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Green-fingered Amateur Gardeners Sought for UK Study

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A bunch of amateur gardeners from across the UK is needed for a new research project looking at the benefits of growing plants, volunteering and online communities – and NHS hospitals will end up blooming from it too.

In the biggest study of its kind ever undertaken, the National Botanic Garden of Wales will send free seeds to 2,000 volunteers to nurture and grow wildflowers this summer. Once the plants have blossomed, the citizen scientists will be asked to turn ‘gatherers’ and collect all their seeds. These will then be planted at NHS hospitals and clinics next summer for patients, staff and visitors to enjoy.

Participants will be invited to join a Growing Together online community, offering growing and wellbeing tips, and advice on how to convert their outdoor spaces into wildlife havens.

Researchers from Swansea University will look at how the hat-trick of gardening, volunteering and being part of a ‘community’, over a full growing season, benefits mental health. This is the first time all three have been studied together on such a large scale.

No horticultural expertise or large garden is required – each grow-at-home kit will come with full instructions, and a window box, patio container or tiny flower patch, is all you need to get started. The Growing Together kit also includes paid-for envelopes for participants to post their harvested seeds back to the Botanic Garden, so it won’t cost anything to take part.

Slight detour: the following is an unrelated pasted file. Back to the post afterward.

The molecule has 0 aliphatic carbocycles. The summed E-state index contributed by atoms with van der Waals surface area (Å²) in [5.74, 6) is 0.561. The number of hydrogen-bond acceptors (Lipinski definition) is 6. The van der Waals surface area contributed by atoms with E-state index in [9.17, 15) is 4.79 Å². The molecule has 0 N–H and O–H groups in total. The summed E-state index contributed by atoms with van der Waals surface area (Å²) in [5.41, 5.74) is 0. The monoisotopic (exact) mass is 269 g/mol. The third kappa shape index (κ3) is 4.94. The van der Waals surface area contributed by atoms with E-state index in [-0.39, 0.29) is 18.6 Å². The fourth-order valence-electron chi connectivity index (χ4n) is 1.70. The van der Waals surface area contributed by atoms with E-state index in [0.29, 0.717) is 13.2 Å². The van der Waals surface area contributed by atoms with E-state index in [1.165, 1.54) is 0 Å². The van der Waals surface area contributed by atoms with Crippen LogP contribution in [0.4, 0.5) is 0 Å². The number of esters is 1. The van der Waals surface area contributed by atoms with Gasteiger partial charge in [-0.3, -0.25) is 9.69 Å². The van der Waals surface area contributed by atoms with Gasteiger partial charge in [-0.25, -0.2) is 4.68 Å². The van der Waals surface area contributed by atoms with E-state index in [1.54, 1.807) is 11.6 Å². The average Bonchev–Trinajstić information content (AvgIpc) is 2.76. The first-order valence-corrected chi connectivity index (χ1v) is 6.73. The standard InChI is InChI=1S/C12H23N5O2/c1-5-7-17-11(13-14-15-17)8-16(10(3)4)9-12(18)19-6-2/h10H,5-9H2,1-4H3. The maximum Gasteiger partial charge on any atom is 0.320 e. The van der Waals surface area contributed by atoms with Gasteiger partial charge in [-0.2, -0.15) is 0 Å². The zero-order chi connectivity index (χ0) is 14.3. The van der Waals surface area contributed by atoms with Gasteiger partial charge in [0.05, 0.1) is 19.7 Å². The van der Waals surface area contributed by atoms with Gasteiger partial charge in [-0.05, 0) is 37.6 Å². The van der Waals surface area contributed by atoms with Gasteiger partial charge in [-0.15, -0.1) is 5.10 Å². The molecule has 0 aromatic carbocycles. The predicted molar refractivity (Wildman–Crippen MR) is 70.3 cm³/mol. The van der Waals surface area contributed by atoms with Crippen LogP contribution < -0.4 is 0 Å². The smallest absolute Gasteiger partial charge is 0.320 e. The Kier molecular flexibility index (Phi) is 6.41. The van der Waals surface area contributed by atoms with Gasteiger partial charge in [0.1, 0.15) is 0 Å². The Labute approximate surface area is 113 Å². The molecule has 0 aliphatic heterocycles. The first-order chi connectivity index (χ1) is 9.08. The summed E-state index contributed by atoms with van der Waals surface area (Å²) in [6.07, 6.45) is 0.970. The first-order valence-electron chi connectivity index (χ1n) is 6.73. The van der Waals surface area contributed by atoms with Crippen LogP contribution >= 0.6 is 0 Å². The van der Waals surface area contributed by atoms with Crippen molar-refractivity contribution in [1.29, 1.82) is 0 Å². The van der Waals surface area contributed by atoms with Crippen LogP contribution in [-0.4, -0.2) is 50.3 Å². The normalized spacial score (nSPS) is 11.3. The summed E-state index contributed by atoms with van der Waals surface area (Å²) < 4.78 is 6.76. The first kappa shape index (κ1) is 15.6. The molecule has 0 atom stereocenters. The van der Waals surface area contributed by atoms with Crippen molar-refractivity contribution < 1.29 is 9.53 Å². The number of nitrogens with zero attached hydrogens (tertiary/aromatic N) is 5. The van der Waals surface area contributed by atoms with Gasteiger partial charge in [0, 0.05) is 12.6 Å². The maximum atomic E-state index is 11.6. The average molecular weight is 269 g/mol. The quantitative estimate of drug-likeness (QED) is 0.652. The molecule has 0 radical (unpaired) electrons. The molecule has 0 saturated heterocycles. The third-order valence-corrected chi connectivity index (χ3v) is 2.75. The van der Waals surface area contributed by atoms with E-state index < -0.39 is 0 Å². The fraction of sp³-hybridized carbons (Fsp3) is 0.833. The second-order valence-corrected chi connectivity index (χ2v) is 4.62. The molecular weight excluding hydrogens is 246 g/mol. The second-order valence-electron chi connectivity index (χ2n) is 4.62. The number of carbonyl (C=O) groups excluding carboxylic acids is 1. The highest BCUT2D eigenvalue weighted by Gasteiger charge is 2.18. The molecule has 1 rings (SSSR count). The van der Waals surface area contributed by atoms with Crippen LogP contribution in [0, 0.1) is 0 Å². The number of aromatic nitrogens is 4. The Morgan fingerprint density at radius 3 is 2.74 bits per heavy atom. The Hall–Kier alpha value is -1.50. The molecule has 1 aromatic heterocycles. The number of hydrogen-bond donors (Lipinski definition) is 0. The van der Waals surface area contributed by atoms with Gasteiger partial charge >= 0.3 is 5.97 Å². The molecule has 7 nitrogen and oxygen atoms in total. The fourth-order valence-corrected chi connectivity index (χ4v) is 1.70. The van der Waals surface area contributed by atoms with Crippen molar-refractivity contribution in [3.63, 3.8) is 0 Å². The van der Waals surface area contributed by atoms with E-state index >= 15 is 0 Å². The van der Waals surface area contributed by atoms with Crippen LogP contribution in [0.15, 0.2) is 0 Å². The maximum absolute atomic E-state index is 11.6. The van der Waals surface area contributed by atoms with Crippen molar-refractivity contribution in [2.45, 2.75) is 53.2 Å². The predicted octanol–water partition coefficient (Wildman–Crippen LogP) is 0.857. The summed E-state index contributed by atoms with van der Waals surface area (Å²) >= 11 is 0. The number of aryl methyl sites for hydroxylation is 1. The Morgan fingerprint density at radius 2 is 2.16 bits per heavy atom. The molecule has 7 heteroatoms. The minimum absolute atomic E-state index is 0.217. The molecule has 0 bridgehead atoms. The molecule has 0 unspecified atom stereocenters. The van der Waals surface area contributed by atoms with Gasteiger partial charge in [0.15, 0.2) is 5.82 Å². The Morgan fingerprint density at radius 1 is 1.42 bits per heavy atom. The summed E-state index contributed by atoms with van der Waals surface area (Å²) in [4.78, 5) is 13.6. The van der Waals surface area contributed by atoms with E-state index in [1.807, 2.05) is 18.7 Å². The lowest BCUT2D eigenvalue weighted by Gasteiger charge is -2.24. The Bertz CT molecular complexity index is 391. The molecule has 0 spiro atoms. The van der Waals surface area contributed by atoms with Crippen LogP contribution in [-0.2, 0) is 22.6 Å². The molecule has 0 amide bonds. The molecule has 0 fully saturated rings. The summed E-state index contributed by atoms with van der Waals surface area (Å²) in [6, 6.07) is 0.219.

Volunteers will be asked to complete three 10-minute questionnaires over the duration of the project.

Botanic Garden project officer, Kathryn Thomas says:

“Our ‘Growing Together’ project is going to be a great way for people to contribute to an important research study, whilst growing some beautiful wildflowers. We are looking for people from all walks of life to take part – you don’t even need a garden! And we’ve selected the plants for colour, of varying height and flowering times for maximum interest, including poppies, cornflowers and corncockles, which were common in the countryside but are now a rare sight.”

Swansea University’s Dr Luke Jefferies, Lecturer in Clinical Psychology & Mental Health, says:

“As a psychologist I am very interested in exploring ways of enhancing the wellbeing of individuals, communities and the environment. What is exciting is this study is focused on wellbeing in its broadest sense and for everyone. It combines gardening, volunteering and the role of online communities, and that mix is very special. We’ll also be able to measure wellbeing over an entire growing season.”

More information on how to take part in the Growing Together project can be found at botanicgarden.wales/growing-together. Participants must be mainland UK residents and aged 18+, no other exclusions apply for this research. Please register your interest by 11 April 2021. If you’d like to register via post, please contact the National Botanic Garden of Wales, Llanarthne, Carmarthenshire, SA32 8HG

Last year, during the first Covid lockdown over 1,600 National Botanic Garden of Wales volunteers grew meadow wildflowers for Swansea Bay University Health Board to lift their own spirits and bring cheer to the community.